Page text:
After analyzing data from 10,549 patients with breast cancer, we found that patients with a family history of other types of cancer were older at diagnosis than patients with a family history of breast/ovarian cancer or those without a family history of cancer. Patients without a family history of cancer were diagnosed with more advanced disease. Patients with first-degree relatives having breast/ovarian cancer were older and diagnosed at a later stage than patients with second-/third-degree relatives with cancer were. In summary, family history of breast cancer mainly influenced patient age, tumor stage, and grade at diagnosis in our cohort.
Patients and methods
Patient data collection
In total, 10,549 patients with breast cancer were recruited from March 2014 to July 2017 in the Department of Breast Surgery, Tianjin Medical University Cancer Institute & Hospital. Data were collected from all patients, including age at diagnosis; family history; TNM staging; histological grade; ER, PR, and HER2 status; and molecular subtypes.
Data regarding family history, including cancer history of relatives within three generations of the patients, were collected at the first visit of the patients. The detailed information was as follows:
Degree of relatives. Degree of relatives was classified based on the kinship coefficient. First-degree relatives hold a kinship coefficient of 0.5, i.e., the two individuals have a 50% chance of being genetically identical, including parents, children, and siblings. Second-degree relatives have a kinship coefficient of 0.25, including grandparents, grandchildren, aunt, uncle, niece, nephew, who have a 25% chance of being genetically identical to the patients. Third degree-relatives have a kinship coefficient of 0.125, including half-aunt/uncle, half-niece/nephew, great-grandparents, and great-grandchildren, who have a 1/8th chance of being genetically identical to the patients. The degree of the relatives with cancer history was recorded. Owing to the increased genetic influence with closer relatives, the relatives of patients with cancer history were divided into first-degree and second-/third-degree groups.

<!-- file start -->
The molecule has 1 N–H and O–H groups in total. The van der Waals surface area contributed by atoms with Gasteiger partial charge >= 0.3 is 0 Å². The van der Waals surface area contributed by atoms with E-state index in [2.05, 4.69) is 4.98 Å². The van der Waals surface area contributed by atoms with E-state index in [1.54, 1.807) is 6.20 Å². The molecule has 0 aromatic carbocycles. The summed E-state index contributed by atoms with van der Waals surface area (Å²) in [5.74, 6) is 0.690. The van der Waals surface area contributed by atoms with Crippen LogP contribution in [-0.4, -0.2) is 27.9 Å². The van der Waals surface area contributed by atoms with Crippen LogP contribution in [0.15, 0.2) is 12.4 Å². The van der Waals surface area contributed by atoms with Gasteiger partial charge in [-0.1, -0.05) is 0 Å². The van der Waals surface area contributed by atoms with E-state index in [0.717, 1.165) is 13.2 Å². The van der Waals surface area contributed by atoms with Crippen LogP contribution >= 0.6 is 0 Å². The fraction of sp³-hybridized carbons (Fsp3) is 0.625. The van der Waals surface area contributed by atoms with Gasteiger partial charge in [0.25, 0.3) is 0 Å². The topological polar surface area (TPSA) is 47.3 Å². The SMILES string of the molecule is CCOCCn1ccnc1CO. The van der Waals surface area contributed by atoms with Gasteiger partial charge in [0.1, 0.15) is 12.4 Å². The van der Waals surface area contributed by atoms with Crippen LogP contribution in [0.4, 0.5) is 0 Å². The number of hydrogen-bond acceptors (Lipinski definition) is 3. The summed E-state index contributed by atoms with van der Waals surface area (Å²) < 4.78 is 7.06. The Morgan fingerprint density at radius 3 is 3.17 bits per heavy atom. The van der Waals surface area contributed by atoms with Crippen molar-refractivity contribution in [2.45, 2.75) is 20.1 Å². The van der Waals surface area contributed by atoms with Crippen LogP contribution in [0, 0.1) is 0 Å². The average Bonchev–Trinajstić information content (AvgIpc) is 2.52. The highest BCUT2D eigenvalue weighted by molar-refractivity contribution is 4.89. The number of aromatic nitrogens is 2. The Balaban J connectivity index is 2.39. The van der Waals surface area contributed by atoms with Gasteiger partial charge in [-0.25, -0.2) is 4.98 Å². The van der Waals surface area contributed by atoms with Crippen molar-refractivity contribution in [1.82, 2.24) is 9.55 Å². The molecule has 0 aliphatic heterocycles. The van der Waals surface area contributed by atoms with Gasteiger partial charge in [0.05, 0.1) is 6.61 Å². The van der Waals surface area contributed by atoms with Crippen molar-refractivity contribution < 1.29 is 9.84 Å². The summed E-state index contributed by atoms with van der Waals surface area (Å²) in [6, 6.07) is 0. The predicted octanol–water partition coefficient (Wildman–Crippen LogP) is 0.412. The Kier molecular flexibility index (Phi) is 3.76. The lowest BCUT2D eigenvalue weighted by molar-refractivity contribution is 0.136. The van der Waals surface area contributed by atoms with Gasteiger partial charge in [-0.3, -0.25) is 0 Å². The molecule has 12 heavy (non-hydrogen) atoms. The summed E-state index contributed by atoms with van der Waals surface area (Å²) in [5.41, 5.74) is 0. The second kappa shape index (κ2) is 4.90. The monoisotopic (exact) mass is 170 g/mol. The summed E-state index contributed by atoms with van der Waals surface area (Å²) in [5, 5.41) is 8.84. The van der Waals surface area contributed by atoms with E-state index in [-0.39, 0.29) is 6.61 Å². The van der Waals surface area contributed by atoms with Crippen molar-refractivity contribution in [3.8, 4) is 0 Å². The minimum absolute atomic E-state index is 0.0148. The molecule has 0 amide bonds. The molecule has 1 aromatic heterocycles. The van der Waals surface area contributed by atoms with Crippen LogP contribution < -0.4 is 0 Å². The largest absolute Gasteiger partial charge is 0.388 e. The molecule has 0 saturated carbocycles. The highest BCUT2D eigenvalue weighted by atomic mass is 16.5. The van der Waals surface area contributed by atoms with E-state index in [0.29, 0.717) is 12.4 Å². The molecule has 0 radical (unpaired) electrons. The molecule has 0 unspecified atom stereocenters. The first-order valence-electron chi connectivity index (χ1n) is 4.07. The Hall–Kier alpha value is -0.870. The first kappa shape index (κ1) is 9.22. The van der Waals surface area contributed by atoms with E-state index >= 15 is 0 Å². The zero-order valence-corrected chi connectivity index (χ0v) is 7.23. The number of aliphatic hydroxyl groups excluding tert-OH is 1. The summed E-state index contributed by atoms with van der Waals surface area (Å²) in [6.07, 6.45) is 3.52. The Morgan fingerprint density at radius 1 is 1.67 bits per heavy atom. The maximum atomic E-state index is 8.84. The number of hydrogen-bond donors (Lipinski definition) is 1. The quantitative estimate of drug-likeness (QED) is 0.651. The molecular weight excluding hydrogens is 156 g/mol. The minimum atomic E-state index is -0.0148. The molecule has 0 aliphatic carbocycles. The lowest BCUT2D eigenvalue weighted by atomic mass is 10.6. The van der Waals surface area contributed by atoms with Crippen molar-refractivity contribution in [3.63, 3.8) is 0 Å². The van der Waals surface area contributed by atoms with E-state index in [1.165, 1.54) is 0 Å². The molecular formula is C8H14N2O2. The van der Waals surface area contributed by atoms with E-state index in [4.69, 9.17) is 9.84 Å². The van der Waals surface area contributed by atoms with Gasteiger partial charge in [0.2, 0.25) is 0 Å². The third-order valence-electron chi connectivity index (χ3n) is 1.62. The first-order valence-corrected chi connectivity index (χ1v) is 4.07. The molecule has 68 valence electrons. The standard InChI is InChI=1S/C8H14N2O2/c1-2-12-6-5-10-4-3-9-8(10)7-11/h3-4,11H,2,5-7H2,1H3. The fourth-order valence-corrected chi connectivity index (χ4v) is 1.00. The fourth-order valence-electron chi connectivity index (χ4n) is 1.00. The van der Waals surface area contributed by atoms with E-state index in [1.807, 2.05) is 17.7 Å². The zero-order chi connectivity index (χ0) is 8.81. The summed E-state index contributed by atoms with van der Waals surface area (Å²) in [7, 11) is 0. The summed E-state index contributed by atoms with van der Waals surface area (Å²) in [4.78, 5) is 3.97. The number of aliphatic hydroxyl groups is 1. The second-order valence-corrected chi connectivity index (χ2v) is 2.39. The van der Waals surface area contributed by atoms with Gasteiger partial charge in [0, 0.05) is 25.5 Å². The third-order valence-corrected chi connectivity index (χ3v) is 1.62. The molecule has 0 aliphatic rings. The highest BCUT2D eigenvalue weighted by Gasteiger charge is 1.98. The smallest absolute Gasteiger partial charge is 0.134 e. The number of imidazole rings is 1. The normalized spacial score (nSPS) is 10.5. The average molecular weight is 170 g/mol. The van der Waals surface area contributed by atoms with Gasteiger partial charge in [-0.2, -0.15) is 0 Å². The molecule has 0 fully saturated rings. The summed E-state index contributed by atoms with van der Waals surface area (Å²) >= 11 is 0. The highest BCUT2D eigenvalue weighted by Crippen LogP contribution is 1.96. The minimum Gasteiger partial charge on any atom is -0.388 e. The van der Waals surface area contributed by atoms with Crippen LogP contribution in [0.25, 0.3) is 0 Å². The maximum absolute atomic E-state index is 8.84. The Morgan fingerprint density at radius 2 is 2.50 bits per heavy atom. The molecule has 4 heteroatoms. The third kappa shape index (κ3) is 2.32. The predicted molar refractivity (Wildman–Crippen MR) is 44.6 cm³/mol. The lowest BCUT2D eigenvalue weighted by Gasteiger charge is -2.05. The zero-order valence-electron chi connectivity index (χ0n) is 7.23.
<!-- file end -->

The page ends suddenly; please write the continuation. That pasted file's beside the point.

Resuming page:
Cancer types of the relatives. The cancer history of the patients’ relatives was recorded in detail, including their relationship with the patients and the type of primary tumor. If the relatives had multiple types of cancer, only the primary tumor types were recorded, and secondary sites were not included. Owing to the autosomal dominant inheritance of breast/ovarian cancer and the close relationship between these two types of cancer, family history of cancer was further subcategorized into breast/ovarian cancer, other cancer types, and no history of cancer, based on the guidelines for management of hereditary breast and ovarian cancer syndrome published by the American College of Obstetricians and Gynecologists.
Number of relatives. The number of relatives who had cancer was recorded, and the patients were sub-categorized into those with a single relative with cancer history and those with multiple relatives with cancer history.